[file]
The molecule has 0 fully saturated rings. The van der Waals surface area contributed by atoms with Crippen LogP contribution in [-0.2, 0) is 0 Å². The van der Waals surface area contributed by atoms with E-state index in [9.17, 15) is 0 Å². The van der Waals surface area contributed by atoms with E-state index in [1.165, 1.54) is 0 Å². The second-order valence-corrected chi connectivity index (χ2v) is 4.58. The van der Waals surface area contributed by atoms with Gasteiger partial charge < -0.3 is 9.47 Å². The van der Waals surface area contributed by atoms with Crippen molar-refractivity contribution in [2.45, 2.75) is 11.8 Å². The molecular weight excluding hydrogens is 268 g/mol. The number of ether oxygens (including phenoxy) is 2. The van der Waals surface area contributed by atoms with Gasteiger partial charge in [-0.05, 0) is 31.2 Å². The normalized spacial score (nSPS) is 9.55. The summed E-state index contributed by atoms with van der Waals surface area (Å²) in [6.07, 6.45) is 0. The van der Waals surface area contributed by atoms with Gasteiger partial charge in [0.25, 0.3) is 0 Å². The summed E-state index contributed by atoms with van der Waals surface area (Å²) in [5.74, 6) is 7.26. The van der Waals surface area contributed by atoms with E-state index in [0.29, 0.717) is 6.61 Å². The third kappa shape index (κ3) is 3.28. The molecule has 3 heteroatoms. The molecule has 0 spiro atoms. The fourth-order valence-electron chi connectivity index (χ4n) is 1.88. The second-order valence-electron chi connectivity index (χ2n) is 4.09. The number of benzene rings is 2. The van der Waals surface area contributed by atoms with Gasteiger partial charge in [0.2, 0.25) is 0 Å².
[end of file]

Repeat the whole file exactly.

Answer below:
The molecule has 0 fully saturated rings. The van der Waals surface area contributed by atoms with Crippen LogP contribution in [-0.2, 0) is 0 Å². The van der Waals surface area contributed by atoms with E-state index in [9.17, 15) is 0 Å². The van der Waals surface area contributed by atoms with E-state index in [1.165, 1.54) is 0 Å². The second-order valence-corrected chi connectivity index (χ2v) is 4.58. The van der Waals surface area contributed by atoms with Gasteiger partial charge < -0.3 is 9.47 Å². The van der Waals surface area contributed by atoms with Crippen molar-refractivity contribution in [2.45, 2.75) is 11.8 Å². The molecular weight excluding hydrogens is 268 g/mol. The number of ether oxygens (including phenoxy) is 2. The van der Waals surface area contributed by atoms with Gasteiger partial charge in [-0.05, 0) is 31.2 Å². The normalized spacial score (nSPS) is 9.55. The summed E-state index contributed by atoms with van der Waals surface area (Å²) in [6.07, 6.45) is 0. The van der Waals surface area contributed by atoms with Gasteiger partial charge in [0.25, 0.3) is 0 Å². The summed E-state index contributed by atoms with van der Waals surface area (Å²) in [5.74, 6) is 7.26. The van der Waals surface area contributed by atoms with E-state index in [0.29, 0.717) is 6.61 Å². The third kappa shape index (κ3) is 3.28. The molecule has 3 heteroatoms. The molecule has 0 spiro atoms. The fourth-order valence-electron chi connectivity index (χ4n) is 1.88. The second-order valence-electron chi connectivity index (χ2n) is 4.09. The number of benzene rings is 2. The van der Waals surface area contributed by atoms with Gasteiger partial charge in [0.2, 0.25) is 0 Å².